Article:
Last night, as my 9 year old daughter Zoe and I drove home, she said what she often says while riding in my car, “Can we PLEASE listen to something from the 2000’s?”
I like contemporary music, but I also love the old stuff. I go through phases of different eras and genres. I would apologize to my kids for subjecting them to that, but I love that my daughter can sing the lyrics to almost any Motown song, much of the 80’s music, and can often be heard belting out “Frankie Valley and the Four Seasons.” Currently as I am typing this, she is walking down the stairs singing “Love will keep us together” by “Captain and Tenille.”
So I ignored her request and flipped on the 70’s station. It was Glen Campbell singing “Southern Nights.” I heard a groan from the back seat.
“You know, your dad flew on a plane with Glen Campbell once.”
“Yes, and the plane got struck by lightning.”
“You’re making that up.”
But I wasn’t. Several years ago my husband was on a flight with Glen Campbell. He said at the time he got on the plane he knew he was someone famous, but couldn’t quite figure out who he was. He said that he was dressed really well. ( I asked him this morning if he was dressed like a “Rhinestone Cowboy.” He looked at me for a moment and then said, “No.” He doesn’t think I’m as funny as I think I am.)
Glen was in first class, and my husband was kiddie corner from him, so he had a direct view. He heard the murmurs all around, people whispering “isn’t that…” and it was clear the flight attendant was giving him extra attentive service. Jeff says Glen looked like he was trying to keep a low profile.
Partway through the flight, that all changed. It was a bumpy stormy flight to start off. But suddenly there was a large CRACK! The plane lit up like Times Square and then dropped like a thousand feet in an instant. Everyone on the plane thought they were going to die. (He says now that he’s not sure if it actually hit the plane or was just very close. Would a direct hit cause all the electronics to fry?)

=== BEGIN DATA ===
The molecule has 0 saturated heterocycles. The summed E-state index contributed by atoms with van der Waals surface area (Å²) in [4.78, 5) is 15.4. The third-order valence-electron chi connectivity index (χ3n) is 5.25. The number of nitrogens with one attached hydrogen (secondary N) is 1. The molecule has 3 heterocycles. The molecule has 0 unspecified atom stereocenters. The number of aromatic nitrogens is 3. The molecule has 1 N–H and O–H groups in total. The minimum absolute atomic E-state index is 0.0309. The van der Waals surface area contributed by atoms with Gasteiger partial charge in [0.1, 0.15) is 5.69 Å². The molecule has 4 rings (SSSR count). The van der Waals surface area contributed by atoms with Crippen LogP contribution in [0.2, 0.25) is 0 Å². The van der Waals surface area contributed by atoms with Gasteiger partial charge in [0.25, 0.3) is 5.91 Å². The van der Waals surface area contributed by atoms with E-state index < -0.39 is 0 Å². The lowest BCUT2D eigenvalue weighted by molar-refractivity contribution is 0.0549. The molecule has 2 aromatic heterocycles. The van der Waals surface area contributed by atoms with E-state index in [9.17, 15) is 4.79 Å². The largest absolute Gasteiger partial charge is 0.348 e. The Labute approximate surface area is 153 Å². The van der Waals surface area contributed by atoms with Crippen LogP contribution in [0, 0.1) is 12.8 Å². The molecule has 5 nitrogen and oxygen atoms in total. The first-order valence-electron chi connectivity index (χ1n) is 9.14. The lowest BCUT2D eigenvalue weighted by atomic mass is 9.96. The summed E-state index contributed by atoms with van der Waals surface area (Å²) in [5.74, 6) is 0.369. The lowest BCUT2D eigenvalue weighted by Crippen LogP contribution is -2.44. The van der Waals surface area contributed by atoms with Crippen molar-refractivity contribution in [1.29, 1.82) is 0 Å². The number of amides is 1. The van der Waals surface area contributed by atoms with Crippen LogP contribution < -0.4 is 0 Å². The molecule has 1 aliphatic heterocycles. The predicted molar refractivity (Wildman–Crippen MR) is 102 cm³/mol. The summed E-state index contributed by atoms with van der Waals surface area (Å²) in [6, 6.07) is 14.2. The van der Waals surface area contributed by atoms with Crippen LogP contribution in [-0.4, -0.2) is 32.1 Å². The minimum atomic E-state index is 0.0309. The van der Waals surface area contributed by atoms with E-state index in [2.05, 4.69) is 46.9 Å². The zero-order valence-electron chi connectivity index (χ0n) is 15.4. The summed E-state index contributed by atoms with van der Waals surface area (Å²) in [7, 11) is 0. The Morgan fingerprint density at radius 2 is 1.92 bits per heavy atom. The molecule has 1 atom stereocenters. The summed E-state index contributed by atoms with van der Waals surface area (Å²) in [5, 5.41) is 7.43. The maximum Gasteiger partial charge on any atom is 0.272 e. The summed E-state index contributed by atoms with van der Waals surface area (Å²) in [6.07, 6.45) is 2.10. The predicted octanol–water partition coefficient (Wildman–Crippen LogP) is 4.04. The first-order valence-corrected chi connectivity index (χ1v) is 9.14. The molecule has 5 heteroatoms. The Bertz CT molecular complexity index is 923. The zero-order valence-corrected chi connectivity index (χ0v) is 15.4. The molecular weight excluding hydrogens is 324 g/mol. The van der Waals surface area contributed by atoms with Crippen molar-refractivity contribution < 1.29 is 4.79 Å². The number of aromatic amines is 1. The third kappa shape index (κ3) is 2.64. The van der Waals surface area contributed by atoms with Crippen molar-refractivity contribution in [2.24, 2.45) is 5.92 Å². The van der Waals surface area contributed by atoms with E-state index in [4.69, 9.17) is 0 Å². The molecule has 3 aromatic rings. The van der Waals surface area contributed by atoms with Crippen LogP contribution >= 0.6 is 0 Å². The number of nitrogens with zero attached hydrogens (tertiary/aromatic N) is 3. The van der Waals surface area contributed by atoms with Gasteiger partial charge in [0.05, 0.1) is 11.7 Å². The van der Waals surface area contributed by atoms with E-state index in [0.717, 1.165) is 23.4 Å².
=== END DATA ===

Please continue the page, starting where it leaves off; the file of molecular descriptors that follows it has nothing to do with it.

When they all realized they had survived, the atmosphere of the plane changed. Suddenly the flight attendants were serving drinks, everyone was getting liquored up in relief and celebration, and Glen Campbell was out of his seat signing autographs. Jeff said, “If he had his guitar with him, he probably would have led a sing-along on the plane.”
Sadly, Glen Campbell is in deteriorating health, but we have his music and this awesome story that will live on.
That story got me thinking about other celebrity encounter stories I have heard and/or experienced. “US” magazine says stars are “just like us!” and then they post ridiculous things like “Justin Timberlake pumps his own gas!” or “Khloe Kardashian has deodorant balls!”
As a general rule, I do believe celebrities are just like me… only with more money and fame. We are all human beings. And my instinct when I see one is to leave them alone. I passed Urijah Faber (UFC fighter for those who don’t know) in the taxi line at McCarran airport in Las Vegas. His butt chin was unmistakable. I felt that momentary buzz you get when in the presence of someone famous, but then I realized it was 95 degrees, he was in a line of a hundred other people, all of us weaving our way through the queue like lambs being led to slaughter. In that moment, he WAS just like us. I made eye contact and then looked away. It seemed like the right thing to do.
We had another UFC celebrity encounter in Vegas last year. The UFC is headquartered in Vegas, so I guess that’s not so surprising, but we lived in Southern Cal for 5 years and I never saw a celebrity.(*editor’s note- Sydney just reminded me that for a semester Bobbi Kristina Brown aka Krissi aka daughter of Whitney Houston and Bobby Brown attended her middle school.)